ST. LOUIS, November 1, 2012 - Following a recent growth trend, sales of U.S. fresh berries will continue to expand by seven percent per year over the next three years, according to a report released today by Rabobank’s Food and Agribusiness Research and Advisory (FAR) group. Despite an upward sales momentum, the report finds that berry growers and grower-shippers will be challenged to maintain profitability due to a number of factors.

The report, titled “The U.S. Fresh Berry Boom – Who Will Profit from the Growth?” cites escalating production costs, resource constraints, import competition and the sheer market power of retailers as reasons why producer margins will continue to face pressure.

“While the near-term outlook for U.S. fresh berry sales looks good, producers are likely to continue to experience rising costs and constrained resources,” said Karen Halliburton Barber, assistant vice president and senior agricultural analyst with FAR and the author of the report. “Successful players in the coming years will embrace growing demand with greater production efficiencies and innovation,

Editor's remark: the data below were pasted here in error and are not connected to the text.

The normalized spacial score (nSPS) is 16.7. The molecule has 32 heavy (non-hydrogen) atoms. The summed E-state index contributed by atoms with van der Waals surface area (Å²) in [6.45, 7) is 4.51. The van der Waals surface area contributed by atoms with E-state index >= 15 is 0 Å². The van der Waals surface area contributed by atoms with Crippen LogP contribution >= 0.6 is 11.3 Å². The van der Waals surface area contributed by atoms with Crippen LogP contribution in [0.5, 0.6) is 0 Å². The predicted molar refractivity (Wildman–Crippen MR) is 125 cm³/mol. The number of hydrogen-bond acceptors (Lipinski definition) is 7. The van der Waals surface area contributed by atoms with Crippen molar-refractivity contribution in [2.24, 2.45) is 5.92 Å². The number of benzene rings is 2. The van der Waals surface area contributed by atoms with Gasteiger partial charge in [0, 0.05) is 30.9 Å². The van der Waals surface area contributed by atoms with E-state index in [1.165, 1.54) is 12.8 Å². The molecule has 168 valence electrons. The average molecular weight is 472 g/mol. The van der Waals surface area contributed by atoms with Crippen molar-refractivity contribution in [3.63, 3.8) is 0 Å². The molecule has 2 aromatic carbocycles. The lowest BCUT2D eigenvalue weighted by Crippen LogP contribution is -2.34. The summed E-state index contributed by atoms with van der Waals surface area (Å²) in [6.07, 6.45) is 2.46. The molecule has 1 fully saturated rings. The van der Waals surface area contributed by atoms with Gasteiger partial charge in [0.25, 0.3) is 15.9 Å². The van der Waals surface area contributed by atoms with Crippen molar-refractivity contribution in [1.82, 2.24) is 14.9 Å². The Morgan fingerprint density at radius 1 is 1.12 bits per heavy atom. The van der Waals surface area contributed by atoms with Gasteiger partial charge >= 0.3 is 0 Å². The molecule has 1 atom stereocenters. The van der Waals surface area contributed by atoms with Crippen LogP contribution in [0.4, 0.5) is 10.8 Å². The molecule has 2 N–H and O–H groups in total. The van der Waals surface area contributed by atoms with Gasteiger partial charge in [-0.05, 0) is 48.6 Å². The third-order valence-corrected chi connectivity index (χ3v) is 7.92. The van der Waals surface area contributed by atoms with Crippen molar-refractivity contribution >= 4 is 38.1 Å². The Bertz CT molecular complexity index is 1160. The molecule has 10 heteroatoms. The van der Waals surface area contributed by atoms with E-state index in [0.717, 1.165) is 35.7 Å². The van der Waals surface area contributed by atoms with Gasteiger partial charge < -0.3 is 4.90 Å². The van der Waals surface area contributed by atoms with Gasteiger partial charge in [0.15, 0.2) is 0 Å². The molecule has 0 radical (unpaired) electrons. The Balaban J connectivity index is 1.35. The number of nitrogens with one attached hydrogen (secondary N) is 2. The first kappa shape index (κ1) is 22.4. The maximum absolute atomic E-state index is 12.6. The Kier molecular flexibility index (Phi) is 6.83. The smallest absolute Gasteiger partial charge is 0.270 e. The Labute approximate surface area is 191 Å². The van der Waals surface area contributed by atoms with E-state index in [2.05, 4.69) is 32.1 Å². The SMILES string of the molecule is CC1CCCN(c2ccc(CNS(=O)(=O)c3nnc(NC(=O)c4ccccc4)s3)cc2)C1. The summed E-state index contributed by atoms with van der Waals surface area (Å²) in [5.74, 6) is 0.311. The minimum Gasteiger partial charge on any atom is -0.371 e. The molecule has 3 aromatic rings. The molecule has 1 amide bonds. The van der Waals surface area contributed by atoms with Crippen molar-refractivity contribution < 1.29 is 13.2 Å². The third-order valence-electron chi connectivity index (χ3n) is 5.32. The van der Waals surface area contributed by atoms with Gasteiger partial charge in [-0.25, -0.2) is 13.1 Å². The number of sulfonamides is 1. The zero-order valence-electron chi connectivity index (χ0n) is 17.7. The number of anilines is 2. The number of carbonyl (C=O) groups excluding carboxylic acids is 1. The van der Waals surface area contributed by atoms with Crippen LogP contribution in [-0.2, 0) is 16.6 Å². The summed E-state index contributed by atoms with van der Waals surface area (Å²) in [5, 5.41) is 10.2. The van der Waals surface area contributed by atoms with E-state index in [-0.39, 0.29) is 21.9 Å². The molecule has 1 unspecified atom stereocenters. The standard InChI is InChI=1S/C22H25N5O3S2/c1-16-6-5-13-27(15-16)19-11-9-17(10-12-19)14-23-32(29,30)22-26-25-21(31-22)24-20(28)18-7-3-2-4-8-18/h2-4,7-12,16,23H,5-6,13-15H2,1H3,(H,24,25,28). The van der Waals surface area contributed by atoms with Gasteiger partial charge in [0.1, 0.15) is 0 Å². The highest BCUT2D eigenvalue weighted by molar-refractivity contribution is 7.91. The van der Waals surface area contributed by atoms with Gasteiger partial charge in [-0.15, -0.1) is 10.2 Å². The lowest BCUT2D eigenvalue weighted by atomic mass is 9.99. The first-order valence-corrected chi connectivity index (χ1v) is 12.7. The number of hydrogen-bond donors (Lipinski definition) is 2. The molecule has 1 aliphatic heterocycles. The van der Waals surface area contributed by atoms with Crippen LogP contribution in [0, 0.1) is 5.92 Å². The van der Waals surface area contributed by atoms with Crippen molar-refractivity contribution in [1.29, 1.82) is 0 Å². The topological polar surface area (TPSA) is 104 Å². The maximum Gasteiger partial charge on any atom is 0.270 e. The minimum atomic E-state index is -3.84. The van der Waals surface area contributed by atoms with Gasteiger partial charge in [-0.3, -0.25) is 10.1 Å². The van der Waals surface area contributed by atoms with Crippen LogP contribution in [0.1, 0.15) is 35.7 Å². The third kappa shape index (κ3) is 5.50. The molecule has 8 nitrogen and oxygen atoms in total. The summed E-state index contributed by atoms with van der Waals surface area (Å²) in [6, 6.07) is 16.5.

The report concludes that given the likelihood of increased pressures on profit margins, industry consolidation is likely among less efficient U.S. berry producers.  Smaller independent growers can however seek to create strategic production partnerships and niche market opportunities in an attempt to stay economically viable.

The most successful producers are keeping up with growing consumer demand while controlling costs through gains in efficiency and productivity. This has been possible because of breakthroughs in new varieties, which have increased yields, extended growing seasons, and resulted in improved product flavor and shelf life. New technology solutions and crop protection alternatives are also emerging, together with opportunities for growers to manage production risks through greater geographical diversification.

A full copy of the report is available to the media by contacting Lisa Verbeck at Rabo AgriFinance or Sarah Kolell at AdFarm.


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